Another common measure of quantizing the separation efficiency of a mode sorter is the mutual information between the set of sent and detected modes. For the data presented here, the mutual information is calculated to be 4.18 bits per detected photon, as compared with the theoretical upper limit of 4.64 bits per detected photon for a set of 25 modes (see Supplementary Note 3 and Supplementary Fig. S2). It should be emphasized that these values are calculated for the detected photons and they exclude the technical loss in the experimental set-up. The use of this metric can be justified considering the fact that the losses are caused by the limitations in technology and they are not inherent to our method. The refractive elements that perform the log-polar mapping have a combined transmission efficiency of 85%13. The SLMs that realize the fan-out element and its phase corrector are each measured to have a diffraction efficiency of 42% (for a complete analysis of the effect of loss on the overall information capacity of the system, please see Supplementary Note 3).
QKD and angular modes
In order to guarantee security against eavesdropping in QKD, at least two mutually unbiased bases (MUBs) are required28. A MUB for OAM can be constructed from the superposition of OAM modes with equal weights and a relative phase10,24:
Here, an OAM mode is written as and L is the maximum OAM quantum number which is used in forming the basis. Members of this MUB are referred to as the angular (ANG) modes, due to angular localization of their intensity patterns (Fig. 5). It is easy to check that if an ANG mode is measured in the OAM basis, all the component OAM modes in the range will be detected with equal probabilities. ANG modes with different indices are orthogonal in term of their amplitudes; however, the intensity profiles of these modes have side lobes around their central angular component which creates substantial overlap between any two neighbouring modes (see Fig. 5). A detection scheme based on the intensity confinement of ANG mode has the rate of error of 23% (ref. 24).
Sorting ANG modes
An efficient method of sorting both OAM and ANG modes is needed to realize an OAM-based QKD system. Previous methods of sorting OAM modes are incapable of sorting ANG modes10. However, a variation of the sorting method described above can be used to sort these modes24. As the unwrapped OAM and ANG modes are related via a Fourier transform in the horizontal direction, we can sort ANG modes by removing the Fourier-transforming lens L1 after the second refractive element R2. Instead, the unwrapped mode is imaged directly onto the fan-out element. We use a fan-out element creating nine copies (see Supplementary Note 1 and Supplementary Table S1). The holograms for the fan-out element and the corresponding phase corrector element are shown in Fig. 2b. The ANG modes are transformed to a series of separated spots at the focal plane of the lens L2.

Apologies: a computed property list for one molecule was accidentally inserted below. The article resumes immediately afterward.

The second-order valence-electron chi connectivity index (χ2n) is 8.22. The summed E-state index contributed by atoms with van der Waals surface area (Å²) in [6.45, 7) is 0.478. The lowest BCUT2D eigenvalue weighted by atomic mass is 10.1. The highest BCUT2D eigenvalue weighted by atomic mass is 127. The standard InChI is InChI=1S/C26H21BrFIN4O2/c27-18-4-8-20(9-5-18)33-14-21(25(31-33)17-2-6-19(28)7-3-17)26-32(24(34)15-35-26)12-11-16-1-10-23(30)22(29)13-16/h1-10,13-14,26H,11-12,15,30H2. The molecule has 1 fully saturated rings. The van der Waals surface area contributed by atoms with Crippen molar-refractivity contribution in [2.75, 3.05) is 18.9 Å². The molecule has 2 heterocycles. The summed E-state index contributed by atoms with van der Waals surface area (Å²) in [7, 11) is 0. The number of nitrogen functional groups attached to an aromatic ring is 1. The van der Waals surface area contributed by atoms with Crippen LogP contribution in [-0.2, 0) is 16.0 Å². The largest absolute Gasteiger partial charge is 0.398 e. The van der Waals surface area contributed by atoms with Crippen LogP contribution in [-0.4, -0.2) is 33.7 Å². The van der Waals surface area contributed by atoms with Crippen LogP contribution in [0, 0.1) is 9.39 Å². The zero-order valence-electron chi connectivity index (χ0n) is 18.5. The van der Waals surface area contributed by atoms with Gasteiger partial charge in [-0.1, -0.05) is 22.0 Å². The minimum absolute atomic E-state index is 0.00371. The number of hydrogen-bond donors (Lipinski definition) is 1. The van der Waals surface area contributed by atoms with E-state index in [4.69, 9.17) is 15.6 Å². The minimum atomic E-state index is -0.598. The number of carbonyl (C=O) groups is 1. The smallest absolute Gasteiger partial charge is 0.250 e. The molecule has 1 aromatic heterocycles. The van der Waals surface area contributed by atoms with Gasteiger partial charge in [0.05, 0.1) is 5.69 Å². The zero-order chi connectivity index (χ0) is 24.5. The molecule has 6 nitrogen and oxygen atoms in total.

The conditional probability matrix for 25 ANG modes is shown in Fig. 4b. The average probability for correct detection of an ANG mode in this set is measured to be 92.7±0.6%. The mutual information calculated from the measured conditional probability matrix equals 4.16 bits per detected photon, demonstrating the capability of sorting ANG modes with approximately the same separation efficiency as that of the OAM modes.
In this experiment, we have demonstrated a method for unambiguous discrimination of OAM modes. A log-polar optical transformation is used along with a refractive beam-copying method to map OAM modes to a set of extended plane waves which are then separated using a lens. Using our technique, we have measured a channel capacity of 4.18 bits per detected photon for a free-space communication system using 25 OAM modes. In addition, we have demonstrated a comparable ability to efficiently sort 25 modes in the mutually unbiased basis of angular position. Our technique will enable the development of high-dimensional QKD systems with record channel capacities of >4 bits per detected photon. In addition, this method will allow for detailed studies of fundamental quantum phenomena in the discrete unbounded state-space of OAM.
Equipments and experimental techniques
A Helium Neon laser beam (632.8 nm) is spatially filtered using a single-mode fibre. The output of the fibre is collimated and illuminates a high-definition Holoeye PLUTO phase-only SLM. The OAM and ANG modes are created using computer generated holograms27 (see Supplementary Note 4). An aperture in used in between a 4f system to pick up the first-order diffracted beam. Machined PMMA (Poly methyl methacrylate) refractive elements mounted in a Thorlabs cage system are used for log-polar coordinate mapping13. Two Holoeye PLUTO phase-only SLMs are used for realizing the hologram for the fan-out element and its corresponding phase-correcting element. A telescope system is used for coherent imaging of ANG modes to the fan-out hologram. Single images were obtained on a Canon 5D mark III CCD camera providing 14 bits of dynamic range. A Semrock 632.8 nm MaxLine filter is used in front of the camera to block stray light. An exposure time of 125 μs is chosen to further suppress the background light.
How to cite this article: Mirhosseini, M. et al. Efficient separation of the orbital angular momentum eigenstates of light. Nat. Commun. 4:2781 doi: 10.1038/ncomms3781 (2013).
The authors would like to thank M. O’Sullivan, B. Rodenburg, M. Lavery, Dr E. Karimi, Dr M. Padgett and Dr D. Gauthier for helpful discussions. This work was supported by the DARPA InPho Program. In addition, M. Malik acknowledges funding from the European Commission through a Marie Curie Fellowship, and RWB acknowledges support from the Canada Excellence Research Chairs program.
Supplementary Figures S1-S4, Supplementary Table S1, Supplementary Notes 1-4 and Supplementary Reference
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Light: Science & Applications (2018)